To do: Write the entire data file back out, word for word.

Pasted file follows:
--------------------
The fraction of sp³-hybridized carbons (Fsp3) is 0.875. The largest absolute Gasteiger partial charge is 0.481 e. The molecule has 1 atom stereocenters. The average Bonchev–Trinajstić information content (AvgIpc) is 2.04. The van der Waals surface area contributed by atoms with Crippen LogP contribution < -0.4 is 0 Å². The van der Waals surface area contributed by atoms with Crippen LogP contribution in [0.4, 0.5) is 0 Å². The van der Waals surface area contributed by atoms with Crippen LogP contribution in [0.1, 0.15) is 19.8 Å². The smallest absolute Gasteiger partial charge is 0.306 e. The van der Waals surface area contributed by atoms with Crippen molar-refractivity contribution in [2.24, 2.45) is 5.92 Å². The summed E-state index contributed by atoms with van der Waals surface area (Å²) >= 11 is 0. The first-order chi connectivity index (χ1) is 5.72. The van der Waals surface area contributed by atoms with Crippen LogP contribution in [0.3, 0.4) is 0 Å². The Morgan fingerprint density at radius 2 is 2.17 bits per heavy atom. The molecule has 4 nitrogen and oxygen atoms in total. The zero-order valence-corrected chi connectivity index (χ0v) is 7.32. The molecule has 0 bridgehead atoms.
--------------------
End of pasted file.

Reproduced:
The fraction of sp³-hybridized carbons (Fsp3) is 0.875. The largest absolute Gasteiger partial charge is 0.481 e. The molecule has 1 atom stereocenters. The average Bonchev–Trinajstić information content (AvgIpc) is 2.04. The van der Waals surface area contributed by atoms with Crippen LogP contribution < -0.4 is 0 Å². The van der Waals surface area contributed by atoms with Crippen LogP contribution in [0.4, 0.5) is 0 Å². The van der Waals surface area contributed by atoms with Crippen LogP contribution in [0.1, 0.15) is 19.8 Å². The smallest absolute Gasteiger partial charge is 0.306 e. The van der Waals surface area contributed by atoms with Crippen molar-refractivity contribution in [2.24, 2.45) is 5.92 Å². The summed E-state index contributed by atoms with van der Waals surface area (Å²) >= 11 is 0. The first-order chi connectivity index (χ1) is 5.72. The van der Waals surface area contributed by atoms with Crippen LogP contribution in [0.3, 0.4) is 0 Å². The Morgan fingerprint density at radius 2 is 2.17 bits per heavy atom. The molecule has 4 nitrogen and oxygen atoms in total. The zero-order valence-corrected chi connectivity index (χ0v) is 7.32. The molecule has 0 bridgehead atoms.